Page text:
Abstract 15175: Critical Role of Sodium-Glucose Cotransporter 1 in the Cardioprotection Through the Maintenance of Energy Production During Ischemia-Reperfusion Injury
Glucose becomes an important preferential substrate for cardiac metabolism and ATP generation under specific pathological conditions, such as ischemia. Glucose utilization is initiated by glucose uptake, which is mainly controlled by glucose transporters. Although the role of passive glucose transporters (GLUTs) has been investigated intensively, little is known about the functional significance of the other active transporter, sodium-glucose cotransporter 1 (SGLT1), in the heart. We herein hypothesized that cardiac SGLT1 plays a critical role for cardioprotection during ischemia-reperfusion injury (IRI), possibly through the enhanced glucose utilization for the energy production. To test this, we studied the effects of 10-4 M of phlorizin, SGLT1 inhibitor, on the baseline function and its response to global ischemia (20 minutes)-reperfusion (40 minutes) injury in mouse Langendorff perfusion model, where SGLT1, but not SGLT2, is highly expressed, as confirmed by immunoblotting assay. Although phlorizin did not affect baseline function, its administration during IRI significantly impaired recovery in left ventricular contraction (% recovery of baseline; 67.3±4.5 vs. 89.7±6.8%, n=5 each, P<0.05) and rate pressure product (18600±1290 vs. 25100±1010 mmHg•bpm, n=5 each, P<0.01), associated with increased infarct size demonstrated by TTC staining as well as CPK activity released into the perfusate (20.8±9.5 vs. 2.0±0.6 U•g, n≥3, P<0.05). Of note, the onset of ischemic contracture, which is thought to be initiated by ATP depletion in cardiomyocytes, was earlier with phlorizin perfusion (288±21 vs. 364±27 sec, n≥8, P<0.05). Consistent with this, the significant reduction of tissue ATP content was observed in phlorizin perfused heart (4.81±0.61 vs. 6.87±0.13 μmol/g tissue, n≥4, P<0.05). In conclusion, these data demonstrate that SGLT1 represents an important cardioprotective mechanism against IRI possibly through the maintenance of ATP generation. Our findings shed new light on the essential role of SGLT1 for the optimization of cardiac energy metabolism by the enhanced glucose availability during ischemia, thus leading to substantial myocardial protection after severe ischemic insults.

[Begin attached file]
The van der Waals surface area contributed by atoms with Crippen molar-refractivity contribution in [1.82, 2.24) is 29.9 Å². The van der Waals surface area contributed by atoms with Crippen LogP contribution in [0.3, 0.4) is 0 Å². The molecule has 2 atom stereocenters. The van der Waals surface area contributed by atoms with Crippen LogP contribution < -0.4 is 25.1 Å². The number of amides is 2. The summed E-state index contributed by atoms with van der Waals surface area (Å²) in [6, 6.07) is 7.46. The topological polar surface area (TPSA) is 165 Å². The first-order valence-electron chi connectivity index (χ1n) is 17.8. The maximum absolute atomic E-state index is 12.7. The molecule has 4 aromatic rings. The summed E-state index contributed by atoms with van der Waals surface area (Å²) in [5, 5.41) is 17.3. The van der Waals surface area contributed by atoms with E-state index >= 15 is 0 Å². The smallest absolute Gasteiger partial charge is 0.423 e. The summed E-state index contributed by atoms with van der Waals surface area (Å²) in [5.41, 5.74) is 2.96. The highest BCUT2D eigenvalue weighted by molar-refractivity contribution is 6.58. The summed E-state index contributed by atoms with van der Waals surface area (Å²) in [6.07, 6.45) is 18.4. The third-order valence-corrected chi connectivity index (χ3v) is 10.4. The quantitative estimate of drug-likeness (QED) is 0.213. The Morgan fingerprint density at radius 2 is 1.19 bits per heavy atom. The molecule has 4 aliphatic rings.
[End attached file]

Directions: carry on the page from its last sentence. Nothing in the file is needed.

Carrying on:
Author Disclosures: Y. Kashiwagi: None. T. Nagoshi: None. T. Yoshino: None. R. Anzawa: None. M. Yoshimura: None.
- © 2014 by American Heart Association, Inc.